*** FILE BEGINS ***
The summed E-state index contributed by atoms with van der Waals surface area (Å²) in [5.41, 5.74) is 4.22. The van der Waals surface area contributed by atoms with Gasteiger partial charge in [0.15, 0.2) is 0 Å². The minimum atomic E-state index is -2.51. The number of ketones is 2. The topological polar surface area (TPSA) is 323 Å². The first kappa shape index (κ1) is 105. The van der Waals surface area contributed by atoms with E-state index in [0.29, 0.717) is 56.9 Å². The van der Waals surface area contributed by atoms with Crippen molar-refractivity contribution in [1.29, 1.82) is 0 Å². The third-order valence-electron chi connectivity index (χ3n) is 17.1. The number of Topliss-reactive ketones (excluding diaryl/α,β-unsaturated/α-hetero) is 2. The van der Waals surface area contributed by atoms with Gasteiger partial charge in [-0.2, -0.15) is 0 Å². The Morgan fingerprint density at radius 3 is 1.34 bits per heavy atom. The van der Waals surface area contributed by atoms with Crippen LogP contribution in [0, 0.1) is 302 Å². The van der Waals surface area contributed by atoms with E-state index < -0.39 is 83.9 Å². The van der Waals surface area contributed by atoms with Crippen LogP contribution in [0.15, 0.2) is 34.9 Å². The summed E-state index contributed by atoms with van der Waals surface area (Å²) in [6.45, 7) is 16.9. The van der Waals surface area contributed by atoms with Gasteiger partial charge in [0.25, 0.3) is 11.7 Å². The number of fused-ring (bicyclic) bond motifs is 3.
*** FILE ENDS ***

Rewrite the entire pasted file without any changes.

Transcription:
The summed E-state index contributed by atoms with van der Waals surface area (Å²) in [5.41, 5.74) is 4.22. The van der Waals surface area contributed by atoms with Gasteiger partial charge in [0.15, 0.2) is 0 Å². The minimum atomic E-state index is -2.51. The number of ketones is 2. The topological polar surface area (TPSA) is 323 Å². The first kappa shape index (κ1) is 105. The van der Waals surface area contributed by atoms with E-state index in [0.29, 0.717) is 56.9 Å². The van der Waals surface area contributed by atoms with Crippen molar-refractivity contribution in [1.29, 1.82) is 0 Å². The third-order valence-electron chi connectivity index (χ3n) is 17.1. The number of Topliss-reactive ketones (excluding diaryl/α,β-unsaturated/α-hetero) is 2. The van der Waals surface area contributed by atoms with Gasteiger partial charge in [-0.2, -0.15) is 0 Å². The Morgan fingerprint density at radius 3 is 1.34 bits per heavy atom. The van der Waals surface area contributed by atoms with Crippen LogP contribution in [0, 0.1) is 302 Å². The van der Waals surface area contributed by atoms with E-state index < -0.39 is 83.9 Å². The van der Waals surface area contributed by atoms with Crippen LogP contribution in [0.15, 0.2) is 34.9 Å². The summed E-state index contributed by atoms with van der Waals surface area (Å²) in [6.45, 7) is 16.9. The van der Waals surface area contributed by atoms with Gasteiger partial charge in [0.25, 0.3) is 11.7 Å². The number of fused-ring (bicyclic) bond motifs is 3.